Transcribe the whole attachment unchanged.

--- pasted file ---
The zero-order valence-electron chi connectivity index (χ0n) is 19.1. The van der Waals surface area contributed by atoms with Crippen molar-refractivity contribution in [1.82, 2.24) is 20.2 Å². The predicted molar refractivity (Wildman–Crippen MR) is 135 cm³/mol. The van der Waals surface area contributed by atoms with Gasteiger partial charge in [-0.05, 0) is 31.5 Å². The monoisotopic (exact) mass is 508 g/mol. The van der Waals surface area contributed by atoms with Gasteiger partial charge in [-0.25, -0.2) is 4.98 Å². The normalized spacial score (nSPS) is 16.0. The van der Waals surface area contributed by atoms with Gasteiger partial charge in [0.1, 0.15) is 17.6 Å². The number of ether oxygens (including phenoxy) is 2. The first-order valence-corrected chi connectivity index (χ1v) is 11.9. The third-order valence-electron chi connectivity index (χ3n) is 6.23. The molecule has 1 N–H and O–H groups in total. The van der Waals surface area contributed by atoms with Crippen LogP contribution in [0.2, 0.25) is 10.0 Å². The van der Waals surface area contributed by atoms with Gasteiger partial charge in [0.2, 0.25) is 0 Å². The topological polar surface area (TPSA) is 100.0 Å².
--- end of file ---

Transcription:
The zero-order valence-electron chi connectivity index (χ0n) is 19.1. The van der Waals surface area contributed by atoms with Crippen molar-refractivity contribution in [1.82, 2.24) is 20.2 Å². The predicted molar refractivity (Wildman–Crippen MR) is 135 cm³/mol. The van der Waals surface area contributed by atoms with Gasteiger partial charge in [-0.05, 0) is 31.5 Å². The monoisotopic (exact) mass is 508 g/mol. The van der Waals surface area contributed by atoms with Gasteiger partial charge in [-0.25, -0.2) is 4.98 Å². The normalized spacial score (nSPS) is 16.0. The van der Waals surface area contributed by atoms with Gasteiger partial charge in [0.1, 0.15) is 17.6 Å². The number of ether oxygens (including phenoxy) is 2. The first-order valence-corrected chi connectivity index (χ1v) is 11.9. The third-order valence-electron chi connectivity index (χ3n) is 6.23. The molecule has 1 N–H and O–H groups in total. The van der Waals surface area contributed by atoms with Crippen LogP contribution in [0.2, 0.25) is 10.0 Å². The van der Waals surface area contributed by atoms with Gasteiger partial charge in [0.2, 0.25) is 0 Å². The topological polar surface area (TPSA) is 100.0 Å².